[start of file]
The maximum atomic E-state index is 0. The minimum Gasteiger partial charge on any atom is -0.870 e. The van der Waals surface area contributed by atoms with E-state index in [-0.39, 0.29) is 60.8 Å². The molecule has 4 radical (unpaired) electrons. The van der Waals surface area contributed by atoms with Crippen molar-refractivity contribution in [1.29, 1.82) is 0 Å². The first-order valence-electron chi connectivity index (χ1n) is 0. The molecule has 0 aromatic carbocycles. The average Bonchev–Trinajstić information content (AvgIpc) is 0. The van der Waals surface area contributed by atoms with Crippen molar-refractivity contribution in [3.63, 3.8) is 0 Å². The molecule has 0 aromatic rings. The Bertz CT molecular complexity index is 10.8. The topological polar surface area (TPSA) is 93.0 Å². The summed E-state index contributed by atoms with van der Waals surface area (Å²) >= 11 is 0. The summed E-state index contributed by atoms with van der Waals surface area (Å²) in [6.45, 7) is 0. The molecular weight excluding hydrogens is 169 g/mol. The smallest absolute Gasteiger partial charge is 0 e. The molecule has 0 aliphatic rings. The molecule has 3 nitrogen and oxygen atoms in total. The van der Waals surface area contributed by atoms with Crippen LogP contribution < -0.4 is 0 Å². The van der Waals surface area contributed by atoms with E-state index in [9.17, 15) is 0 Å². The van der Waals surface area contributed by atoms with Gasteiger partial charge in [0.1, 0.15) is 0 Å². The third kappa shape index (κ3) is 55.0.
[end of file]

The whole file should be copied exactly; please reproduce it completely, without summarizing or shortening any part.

The maximum atomic E-state index is 0. The minimum Gasteiger partial charge on any atom is -0.870 e. The van der Waals surface area contributed by atoms with E-state index in [-0.39, 0.29) is 60.8 Å². The molecule has 4 radical (unpaired) electrons. The van der Waals surface area contributed by atoms with Crippen molar-refractivity contribution in [1.29, 1.82) is 0 Å². The first-order valence-electron chi connectivity index (χ1n) is 0. The molecule has 0 aromatic carbocycles. The average Bonchev–Trinajstić information content (AvgIpc) is 0. The van der Waals surface area contributed by atoms with Crippen molar-refractivity contribution in [3.63, 3.8) is 0 Å². The molecule has 0 aromatic rings. The Bertz CT molecular complexity index is 10.8. The topological polar surface area (TPSA) is 93.0 Å². The summed E-state index contributed by atoms with van der Waals surface area (Å²) >= 11 is 0. The summed E-state index contributed by atoms with van der Waals surface area (Å²) in [6.45, 7) is 0. The molecular weight excluding hydrogens is 169 g/mol. The smallest absolute Gasteiger partial charge is 0 e. The molecule has 0 aliphatic rings. The molecule has 3 nitrogen and oxygen atoms in total. The van der Waals surface area contributed by atoms with Crippen LogP contribution < -0.4 is 0 Å². The van der Waals surface area contributed by atoms with E-state index in [9.17, 15) is 0 Å². The van der Waals surface area contributed by atoms with Gasteiger partial charge in [0.1, 0.15) is 0 Å². The third kappa shape index (κ3) is 55.0.